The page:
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What is the significance of chapter one of 'Great Expectations' in relation to the novel as a whole?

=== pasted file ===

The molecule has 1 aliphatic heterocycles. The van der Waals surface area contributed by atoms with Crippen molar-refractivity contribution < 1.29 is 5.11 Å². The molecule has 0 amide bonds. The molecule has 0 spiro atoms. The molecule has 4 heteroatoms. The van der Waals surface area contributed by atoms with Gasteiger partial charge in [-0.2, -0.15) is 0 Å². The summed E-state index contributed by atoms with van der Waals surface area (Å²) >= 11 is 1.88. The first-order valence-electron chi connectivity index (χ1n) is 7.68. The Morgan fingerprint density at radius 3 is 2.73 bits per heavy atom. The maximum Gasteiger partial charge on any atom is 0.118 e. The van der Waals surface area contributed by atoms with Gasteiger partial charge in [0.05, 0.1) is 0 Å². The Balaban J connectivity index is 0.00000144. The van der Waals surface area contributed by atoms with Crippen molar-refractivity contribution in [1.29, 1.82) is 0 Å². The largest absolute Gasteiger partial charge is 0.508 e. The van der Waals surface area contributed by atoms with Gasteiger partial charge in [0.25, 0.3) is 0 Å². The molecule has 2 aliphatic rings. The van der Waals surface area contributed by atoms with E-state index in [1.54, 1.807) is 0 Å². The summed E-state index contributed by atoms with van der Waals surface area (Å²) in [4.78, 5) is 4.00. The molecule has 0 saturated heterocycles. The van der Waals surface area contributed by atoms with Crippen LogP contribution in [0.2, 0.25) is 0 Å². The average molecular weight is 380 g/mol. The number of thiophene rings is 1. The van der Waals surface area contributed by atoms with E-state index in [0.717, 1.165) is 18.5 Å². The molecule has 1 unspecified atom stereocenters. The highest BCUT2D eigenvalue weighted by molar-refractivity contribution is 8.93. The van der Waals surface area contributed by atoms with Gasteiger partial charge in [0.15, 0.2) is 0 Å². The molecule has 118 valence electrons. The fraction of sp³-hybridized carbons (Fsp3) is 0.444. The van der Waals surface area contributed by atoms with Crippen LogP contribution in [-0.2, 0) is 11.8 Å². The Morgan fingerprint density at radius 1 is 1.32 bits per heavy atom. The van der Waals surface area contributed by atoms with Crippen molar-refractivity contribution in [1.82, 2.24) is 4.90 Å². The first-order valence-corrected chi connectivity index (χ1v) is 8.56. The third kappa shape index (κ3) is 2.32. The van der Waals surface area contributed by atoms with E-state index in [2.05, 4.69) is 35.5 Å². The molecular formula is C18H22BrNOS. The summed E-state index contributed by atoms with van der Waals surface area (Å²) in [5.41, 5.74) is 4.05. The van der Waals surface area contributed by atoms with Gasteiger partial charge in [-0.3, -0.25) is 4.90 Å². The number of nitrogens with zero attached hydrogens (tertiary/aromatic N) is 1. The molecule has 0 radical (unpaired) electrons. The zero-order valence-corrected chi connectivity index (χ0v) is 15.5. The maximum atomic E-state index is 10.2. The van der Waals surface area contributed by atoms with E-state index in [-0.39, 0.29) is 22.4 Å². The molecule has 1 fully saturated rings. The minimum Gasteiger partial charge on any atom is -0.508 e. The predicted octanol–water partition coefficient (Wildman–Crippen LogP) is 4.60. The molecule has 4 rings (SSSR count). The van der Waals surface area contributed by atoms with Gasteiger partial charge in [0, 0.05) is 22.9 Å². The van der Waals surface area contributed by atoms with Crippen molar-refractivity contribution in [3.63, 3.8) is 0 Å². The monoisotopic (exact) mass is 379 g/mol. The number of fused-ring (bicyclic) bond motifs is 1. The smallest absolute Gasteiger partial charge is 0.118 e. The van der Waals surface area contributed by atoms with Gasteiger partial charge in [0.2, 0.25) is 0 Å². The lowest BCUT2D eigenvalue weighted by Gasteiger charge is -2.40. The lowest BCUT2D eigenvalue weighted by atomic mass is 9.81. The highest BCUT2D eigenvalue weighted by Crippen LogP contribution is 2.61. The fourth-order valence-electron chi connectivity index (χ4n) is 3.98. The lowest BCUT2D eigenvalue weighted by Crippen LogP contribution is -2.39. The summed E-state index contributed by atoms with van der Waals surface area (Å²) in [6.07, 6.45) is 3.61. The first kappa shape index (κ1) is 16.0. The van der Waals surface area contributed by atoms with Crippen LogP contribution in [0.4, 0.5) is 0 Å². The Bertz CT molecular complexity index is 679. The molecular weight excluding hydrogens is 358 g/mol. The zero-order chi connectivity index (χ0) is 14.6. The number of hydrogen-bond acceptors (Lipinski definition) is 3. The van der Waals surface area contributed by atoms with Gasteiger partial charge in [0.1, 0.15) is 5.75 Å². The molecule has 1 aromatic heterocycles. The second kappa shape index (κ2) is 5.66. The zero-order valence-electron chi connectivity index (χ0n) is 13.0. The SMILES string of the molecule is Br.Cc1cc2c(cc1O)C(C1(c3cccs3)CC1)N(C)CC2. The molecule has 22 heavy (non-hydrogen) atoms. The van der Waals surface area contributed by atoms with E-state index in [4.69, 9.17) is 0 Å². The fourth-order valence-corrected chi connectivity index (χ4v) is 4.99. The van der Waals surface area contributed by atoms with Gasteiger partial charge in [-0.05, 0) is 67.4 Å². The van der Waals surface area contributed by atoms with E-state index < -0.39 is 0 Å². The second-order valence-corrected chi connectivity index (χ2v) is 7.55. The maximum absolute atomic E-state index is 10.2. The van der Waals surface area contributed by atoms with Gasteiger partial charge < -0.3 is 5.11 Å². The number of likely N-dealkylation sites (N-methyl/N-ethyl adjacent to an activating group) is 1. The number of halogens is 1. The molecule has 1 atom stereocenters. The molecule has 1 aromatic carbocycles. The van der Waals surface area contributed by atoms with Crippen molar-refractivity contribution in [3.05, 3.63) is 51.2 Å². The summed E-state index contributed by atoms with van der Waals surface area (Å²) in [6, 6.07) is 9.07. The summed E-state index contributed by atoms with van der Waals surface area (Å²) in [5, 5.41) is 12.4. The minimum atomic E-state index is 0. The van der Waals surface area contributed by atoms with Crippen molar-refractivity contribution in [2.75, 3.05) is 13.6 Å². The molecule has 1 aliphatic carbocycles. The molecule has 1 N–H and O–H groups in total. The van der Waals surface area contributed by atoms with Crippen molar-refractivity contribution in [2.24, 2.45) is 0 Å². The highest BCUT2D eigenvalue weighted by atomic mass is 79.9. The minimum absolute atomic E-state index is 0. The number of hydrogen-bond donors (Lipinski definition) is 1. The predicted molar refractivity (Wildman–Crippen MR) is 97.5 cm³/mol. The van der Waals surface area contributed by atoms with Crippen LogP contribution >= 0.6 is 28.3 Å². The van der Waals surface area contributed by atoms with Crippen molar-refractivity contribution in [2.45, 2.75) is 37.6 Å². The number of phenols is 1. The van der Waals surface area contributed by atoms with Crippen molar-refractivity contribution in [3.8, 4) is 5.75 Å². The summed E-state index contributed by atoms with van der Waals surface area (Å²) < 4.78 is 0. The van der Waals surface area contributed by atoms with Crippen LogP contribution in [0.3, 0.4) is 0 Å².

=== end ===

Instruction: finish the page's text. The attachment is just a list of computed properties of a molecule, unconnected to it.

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What is the significance of chapter one of 'Great Expectations' in relation to the novel as a whole? 'Great Expectations' is well known for being a dark atmospheric novel, set in 19th century Victorian England. Dickens opens chapter one by introducing literary devices such as personificaton, emotive imagery, and repetition to his description. Themes of crime and social status are also involved, preparing the reader for the grimness of the novel. During the course of this book, Dickens is repeatedly referring back to various points of the first chapter, stressing the mood and description he is trying to convey. Chapter one is hence the foundation of the novel. Dickens' craft in creating dynamic and convincing characters in his novels is reflected in 'Great Expectations' where he presents a compelling image of the central protagonist. Verbs are employed to a great extent in order to clearly highlight the description of the characters. Pip is portrayed in the first chapter as a 'small bundle of shivers'. This emphasises not only how cold, scared and insignificant he is, but his naivety and lack of confidence are also defined and thus the reader's sympathy is instinctively invoked for this character. Dickens has shown Pip to be judgmental of the convict in the initial chapter, when he narrates, 'When the church came to itself - for he was so sudden and strong that he made it go head over heals before me...' It was Pip's belief that the convict could turn over a church, and by portraying this image, Dickens has further exaggerated Pip's naivety and awe of the convict. Progressing through the novel, Pip's expectations of London and his personal expectations are indicated to be poor. 'I lived in a state of chronic uneasiness'. Pip's feelings for the ungrateful and conceited way that he treated Joe and Biddy, and the mature language he speaks prove to be the initial possibility of Pip becoming a gentleman. ...read more.